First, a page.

If the BoC is going to stay on top of the inflation wave, it is the fast-disappearing labour gap, not the output gap, that should concern it the most.


Does holding one stock in a portfolio ever make sense?

When you look at the mega-rich there is a common theme. Their wealth was fueled by the performance of a concentrated position in a single stock (Bill Gates, Steve Jobs, Elon Musk, Jeff Bezos), a significant sector bet (Donald Trump in real estate, Hunt Brothers in oil), or through a small basket of well managed companies (Warren Buffet and Berkshire Hathaway).

Beyond the ultra-rich, we have witnessed similar stories where above average wealth was created from concentrated positions, which begs the question: “is this a reasonable approach for average investors?”

To that point, I am reminded of an email I received in 2007 from – let’s call him Mr. DC. He wrote the following: “I had been a believer in asset and geographic diversification until this fall. As executor of my father’s estate, I noticed he had 60% in fixed income (corporate bonds and preferred shares) and 40% in equities. So far so good! However, I was shocked to find that his 40% equity stake was invested in a single stock… Royal Bank.”

Against all odds his father had no diversification within his equity mix, although his asset mix was balanced between fixed income and equity assets. Interestingly, Mr. DC did some research on his father’s portfolio and found that his dad had owned Royal Bank since 1983. Royal Bank had a 14% return over the previous ten years and had generated an 11.5% annualized return over the previous twenty-five years. And that did not include dividends.

Maybe father knew best!

Interestingly, I had penned a column in January 2005 entitled Why Own Banks? In that article I was addressing a specific reader’s equity portfolio that was concentrated in the banking sector. Just as with Mr. DC’s dad.

As I wrote then, and continue to believe, nothing in the investment business is absolute. As a portfolio manager who believes in modern portfolio theory, it would never be prudent to invest the bulk of one’s assets into a single sector or most certainly, a single stock. That said, it is hard to argue against banks as a long-term investment.

I recall a famous quote from the notorious bank robber William Sutton. When captured by the FBI the agents asked why he targeted banks? Mr. Sutton replied: “because that’s where the money is.”

Mr. Sutton knew what most investors have come to know instinctively… banks deliver! And the numbers are staggering. One study that came out around the time of the January 2005 article was presented by Andrew Guy, Associate Director, Portfolio Advisory Group, ScotiaMcLeod.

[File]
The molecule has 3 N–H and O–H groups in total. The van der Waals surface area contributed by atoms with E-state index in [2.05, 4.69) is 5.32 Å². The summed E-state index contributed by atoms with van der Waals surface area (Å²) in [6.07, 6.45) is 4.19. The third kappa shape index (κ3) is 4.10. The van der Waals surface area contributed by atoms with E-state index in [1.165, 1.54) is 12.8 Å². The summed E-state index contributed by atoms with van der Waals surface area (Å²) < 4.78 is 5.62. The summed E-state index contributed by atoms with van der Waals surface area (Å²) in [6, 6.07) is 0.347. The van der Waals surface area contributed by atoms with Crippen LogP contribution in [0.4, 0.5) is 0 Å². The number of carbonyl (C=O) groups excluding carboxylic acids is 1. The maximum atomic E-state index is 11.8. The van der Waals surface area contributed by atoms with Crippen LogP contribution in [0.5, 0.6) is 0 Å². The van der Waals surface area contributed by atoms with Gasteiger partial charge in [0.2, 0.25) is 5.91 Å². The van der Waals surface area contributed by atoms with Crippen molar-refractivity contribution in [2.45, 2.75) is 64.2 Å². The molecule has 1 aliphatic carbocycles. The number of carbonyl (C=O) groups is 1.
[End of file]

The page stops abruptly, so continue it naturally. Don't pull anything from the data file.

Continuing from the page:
Mr. Guy researched Bloomberg statistics and determined that one dollar invested in the TSE 300 (S&P/TSX Composite) Index in 1956 would have been worth $17.29 at the end of March 2005. That represented a 6.1% annual return. However, that same dollar, had it been invested in the Financial Services Index in 1956, would have been worth $41.14 at the end of the same period.

Add dividends into the mix and the numbers are even more dramatic. Over the 1956 to 2005 period, $1 investment in the TSX Composite Index, with dividends reinvested, would have grown to $89.69 (vs. $17.29 price only). The Financial Services Index, with dividends reinvested, would have grown to $342 (vs. $41.14 price only).

Today you can purchase exchange traded funds that focus specifically on the banking sector. Looking at the accompanying chart, it is notable that the iShares Financial Services ETF (symbol: XFN) has outperformed the broader S&P TSX 60 Index ETF (Symbol: XIU) since its 2001 launch date. Again, not including dividend re-investment.

No matter how you look at it, banks have fattened the pocketbook of many long-term investors. Canadian banks have a virtual monopoly, can manage earnings using multiple levers, and continue to pay healthy dividends that are likely to increase their dividends at double digit rates for the foreseeable future. Not to mention recent announcements that significant share buybacks will take place over the next three to five years.

Any investment advisor who recommends selling banks invites performance comparisons down the road that, based on history, would favor the banks. But if we are to apply portfolio theory, you cannot escape the fact that banks are a sector within the economy with risks that are unique to that sector. Sector exposure tends to ramp up portfolio risk, and portfolio management is all about reducing risk.

And there lies the rub! Presumably Mr. DC’s dad was comfortable holding a single bank stock. That so-called comfort factor is critical within the context of a long-term investment strategy. Stated another way, it is the raison d’être for developing diversified portfolios.

From a financial perspective, getting an investor from where they are to where they want to be requires a good portfolio that has a good probability of delivering an appropriate long-term rate of return. Any well thought out package of securities will get you to where you want to be. The trick is managing the ride there.

A diversified portfolio will smooth out bumps that a more concentrated basket will experience. To make the point, look at the previous chart and ask yourself if you could withstand the downside volatility that occurred during the 2007 through 2009 great recession and through the first quarter of 2020, as COVID was shuttering economies. The problem is that most investors cannot withstand that degree of volatility, often exiting positions at exactly the wrong time.

Apparently, Mr. DC’s dad was able to withstand excessive downside volatility. Presumably, although we will never know for certain, he believed that the world was not coming to an end, and that eventually stalwarts of the Canadian economy would recover. As they did and will continue to do so.

Perhaps it is not a question whether father knows best. It is a recognition that father was able to withstand the risks inherent in a non-diversified approach. Making Mr. DC’s father a rare individual.

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Richard Croft, Chairman & CIO